Adversative ..., although
Although ..., ...
Even though ____, ...
Despite the fact that..
However, ...
Nevertheless, ...
Despite ..., ...
In spite of ..., ...
Cause and Effect ...because...
Since..., ...
..., since ...
Therefore, ...
As a result, ...
Consequently, ...
..., hence...
Thus, ...
Because of...
Due to...
As a result of...
Clarification   In other words, ...
That is, ...
i.e., ...
 
Contrast While ..., ...
..., whereas ...
In contrast, ...
However, ...
On the other hand, ...
Conversely, ...
Unlike ... , ...
Illustration   For example, ...
For instance, ...
 
Intensification   On the contrary, ...
As a matter of fact, ...
In fact, ...
 

Uses of Connectors

Different points of view can be taken and different arguments can be built from any given piece of information, depending on which part is emphasized or de-emphasized. This is a matter of deciding on one's stance and then using the appropriate logical connectors that help express this position. This can be demonstrated by showing them the example below.
Information: John is very old and ugly, John is filthy rich. No point of view ? John is very old, ugly, and filthy rich.

Different Points of View Using Connectors:

  • John is old and ugly. However , he is filthy rich
  • John is filthy rich. Nevertheless , he is old and ugly.
  • Despite the fact that John is old and ugly, women love him because he is filthy rich.
  • John has some qualities, for example , he is filthy rich. On the other hand , he has the unwanted characteristics of being old and ugly.
  • While Peter is young and handsome, John is old and ugly. In fact , John's appearance is disgusting.
  • Unlike John, who is filthy rich, Peter is an abbreviated piece of nothing. As a result , women prefer John.
  • John is filthy rich and, although he is old and ugly, women love him.
  • We could come up with endless examples looking at the same information from different points of view. At this point students will be ready to do some exercises related to actual theory.

    Using Connectors to Express One's Point of View about the Literature

    In the following exercises, students are asked to manipulate the information to express different points of view, using support from sources.

    Exercise with Connectors

    Point to be made: Explaining the construct of writing ability.

    Information from Bibliography:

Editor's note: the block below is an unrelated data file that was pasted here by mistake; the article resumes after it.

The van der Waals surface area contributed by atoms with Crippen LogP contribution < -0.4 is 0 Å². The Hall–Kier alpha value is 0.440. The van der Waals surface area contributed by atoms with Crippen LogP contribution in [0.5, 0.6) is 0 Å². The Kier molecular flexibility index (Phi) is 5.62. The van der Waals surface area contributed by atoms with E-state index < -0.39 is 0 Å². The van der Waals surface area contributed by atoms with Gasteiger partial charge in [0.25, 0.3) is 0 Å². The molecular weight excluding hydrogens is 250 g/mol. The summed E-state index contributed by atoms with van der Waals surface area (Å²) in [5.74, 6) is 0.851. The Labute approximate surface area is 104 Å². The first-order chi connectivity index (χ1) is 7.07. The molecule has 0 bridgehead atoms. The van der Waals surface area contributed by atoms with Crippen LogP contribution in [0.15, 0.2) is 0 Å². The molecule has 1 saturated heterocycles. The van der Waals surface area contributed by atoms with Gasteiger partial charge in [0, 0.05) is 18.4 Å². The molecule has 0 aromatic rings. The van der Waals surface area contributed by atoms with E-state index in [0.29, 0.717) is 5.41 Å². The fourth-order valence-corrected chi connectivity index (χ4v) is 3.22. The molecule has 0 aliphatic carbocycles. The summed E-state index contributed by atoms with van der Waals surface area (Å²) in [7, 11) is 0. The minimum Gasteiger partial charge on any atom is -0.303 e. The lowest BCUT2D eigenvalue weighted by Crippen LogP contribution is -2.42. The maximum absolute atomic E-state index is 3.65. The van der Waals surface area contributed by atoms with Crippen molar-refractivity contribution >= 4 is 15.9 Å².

• Lexico-grammatical ability - the ability to use correct structures and vocabulary (Hadley 1993).
  • Cognitive ability - the ability to self-consciously use linguistic and intellectual resources (Bartholomae and Petrosky, 1986; Elbow, 1990; Nelson, 1991; Reid, 1993; Shaughnessy, 1977).
  • Discourse ability - The ability to organize one's ideas in a cohesive and coherent manner (Scarcella and Oxford, 1992)
  • Sociolinguistic ability - the ability to use language that is appropriate in a social context (Scarcella and Oxford 1992)
  • Additional Information: All these abilities seem to be inextricably linked. Some people organize them into the broader concept of ?communicative competence' (Scarcella and Oxford, 1992).

    Task: Using connectors, write several sentences where you take different positions.

  • Simply explain the components of the reading ability construct.
  • Compare and contrast different abilities, then
  • Emphasize the importance of grammatical ability over cognitive ability.
  • Emphasize the importance of cognitive ability over grammatical ability.
  • Emphasize the importance of discourse and sociolinguistic ability.
  • Explain the importance of all the elements and their relations.
  • Integrating Ideas from Sources

    Handling and presenting information from different sources can be really difficult. Students must know that: Below is a list of common verbs and expressions students can use to cite the authors' work.

    Verbs:

    Phrases:

    Expressions Referring to Previous Research:

    Final Considerations

    Finally, students should edit their literature review. Have them revise their paragraphs for singleness of topic, cohesion, and coherence. Similarly, have them make sure that there are clear links between the different sentences, paragraphs, and sections of their literature reviews by providing logical connectors. Students can use some of the strategies below to ensure coherence:

    The Internet TESL Journal, Vol. IX, No. 4, April 2003
    http://www.tpcul.com/
    http://www.tpcul.com/Techniques/Criollo-LitReview.html